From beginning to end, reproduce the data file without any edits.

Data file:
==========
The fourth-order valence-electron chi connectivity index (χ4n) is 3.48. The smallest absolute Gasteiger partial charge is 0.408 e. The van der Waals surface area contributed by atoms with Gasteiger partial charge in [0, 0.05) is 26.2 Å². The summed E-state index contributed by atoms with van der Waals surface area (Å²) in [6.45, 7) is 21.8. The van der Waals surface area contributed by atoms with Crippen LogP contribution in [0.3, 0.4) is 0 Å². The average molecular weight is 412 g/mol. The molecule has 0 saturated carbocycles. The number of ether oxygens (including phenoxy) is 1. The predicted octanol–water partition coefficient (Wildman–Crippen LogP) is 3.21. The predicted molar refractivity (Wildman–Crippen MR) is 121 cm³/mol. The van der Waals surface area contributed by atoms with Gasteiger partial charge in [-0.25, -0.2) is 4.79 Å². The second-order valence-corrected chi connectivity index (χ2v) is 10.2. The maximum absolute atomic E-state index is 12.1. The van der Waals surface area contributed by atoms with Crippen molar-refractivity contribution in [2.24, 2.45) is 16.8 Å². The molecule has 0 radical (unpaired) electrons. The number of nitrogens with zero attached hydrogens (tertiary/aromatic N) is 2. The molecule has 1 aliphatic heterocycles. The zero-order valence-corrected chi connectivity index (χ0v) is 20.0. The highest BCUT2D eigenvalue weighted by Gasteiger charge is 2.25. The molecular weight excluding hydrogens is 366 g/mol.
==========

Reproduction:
The fourth-order valence-electron chi connectivity index (χ4n) is 3.48. The smallest absolute Gasteiger partial charge is 0.408 e. The van der Waals surface area contributed by atoms with Gasteiger partial charge in [0, 0.05) is 26.2 Å². The summed E-state index contributed by atoms with van der Waals surface area (Å²) in [6.45, 7) is 21.8. The van der Waals surface area contributed by atoms with Crippen LogP contribution in [0.3, 0.4) is 0 Å². The average molecular weight is 412 g/mol. The molecule has 0 saturated carbocycles. The number of ether oxygens (including phenoxy) is 1. The predicted octanol–water partition coefficient (Wildman–Crippen LogP) is 3.21. The predicted molar refractivity (Wildman–Crippen MR) is 121 cm³/mol. The van der Waals surface area contributed by atoms with Gasteiger partial charge in [-0.25, -0.2) is 4.79 Å². The second-order valence-corrected chi connectivity index (χ2v) is 10.2. The maximum absolute atomic E-state index is 12.1. The van der Waals surface area contributed by atoms with Crippen molar-refractivity contribution in [2.24, 2.45) is 16.8 Å². The molecule has 0 radical (unpaired) electrons. The number of nitrogens with zero attached hydrogens (tertiary/aromatic N) is 2. The molecule has 1 aliphatic heterocycles. The zero-order valence-corrected chi connectivity index (χ0v) is 20.0. The highest BCUT2D eigenvalue weighted by Gasteiger charge is 2.25. The molecular weight excluding hydrogens is 366 g/mol.